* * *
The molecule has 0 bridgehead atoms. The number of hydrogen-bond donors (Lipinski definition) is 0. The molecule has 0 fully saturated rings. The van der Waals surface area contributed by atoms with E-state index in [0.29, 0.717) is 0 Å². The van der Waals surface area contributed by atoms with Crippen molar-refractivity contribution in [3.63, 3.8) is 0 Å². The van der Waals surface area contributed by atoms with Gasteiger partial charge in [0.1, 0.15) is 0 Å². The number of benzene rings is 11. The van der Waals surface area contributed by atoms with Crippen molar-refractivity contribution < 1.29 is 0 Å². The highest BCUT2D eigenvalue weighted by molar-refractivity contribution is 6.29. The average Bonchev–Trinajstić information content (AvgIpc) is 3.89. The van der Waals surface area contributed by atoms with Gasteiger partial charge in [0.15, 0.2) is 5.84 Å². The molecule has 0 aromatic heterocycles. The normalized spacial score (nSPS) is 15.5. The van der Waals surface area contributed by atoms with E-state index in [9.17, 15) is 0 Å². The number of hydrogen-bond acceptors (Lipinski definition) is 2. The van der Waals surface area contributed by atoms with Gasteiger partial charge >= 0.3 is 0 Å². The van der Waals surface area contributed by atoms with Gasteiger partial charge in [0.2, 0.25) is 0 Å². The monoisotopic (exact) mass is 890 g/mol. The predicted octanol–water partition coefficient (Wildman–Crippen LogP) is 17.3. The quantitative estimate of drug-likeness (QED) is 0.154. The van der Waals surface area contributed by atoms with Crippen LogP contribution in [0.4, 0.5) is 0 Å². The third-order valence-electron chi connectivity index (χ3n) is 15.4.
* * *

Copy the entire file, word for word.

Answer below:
The molecule has 0 bridgehead atoms. The number of hydrogen-bond donors (Lipinski definition) is 0. The molecule has 0 fully saturated rings. The van der Waals surface area contributed by atoms with E-state index in [0.29, 0.717) is 0 Å². The van der Waals surface area contributed by atoms with Crippen molar-refractivity contribution in [3.63, 3.8) is 0 Å². The van der Waals surface area contributed by atoms with Gasteiger partial charge in [0.1, 0.15) is 0 Å². The number of benzene rings is 11. The van der Waals surface area contributed by atoms with Crippen molar-refractivity contribution < 1.29 is 0 Å². The highest BCUT2D eigenvalue weighted by molar-refractivity contribution is 6.29. The average Bonchev–Trinajstić information content (AvgIpc) is 3.89. The van der Waals surface area contributed by atoms with Gasteiger partial charge in [0.15, 0.2) is 5.84 Å². The molecule has 0 aromatic heterocycles. The normalized spacial score (nSPS) is 15.5. The van der Waals surface area contributed by atoms with E-state index in [9.17, 15) is 0 Å². The number of hydrogen-bond acceptors (Lipinski definition) is 2. The van der Waals surface area contributed by atoms with Gasteiger partial charge >= 0.3 is 0 Å². The van der Waals surface area contributed by atoms with Gasteiger partial charge in [0.2, 0.25) is 0 Å². The monoisotopic (exact) mass is 890 g/mol. The predicted octanol–water partition coefficient (Wildman–Crippen LogP) is 17.3. The quantitative estimate of drug-likeness (QED) is 0.154. The van der Waals surface area contributed by atoms with Crippen LogP contribution in [0.4, 0.5) is 0 Å². The third-order valence-electron chi connectivity index (χ3n) is 15.4.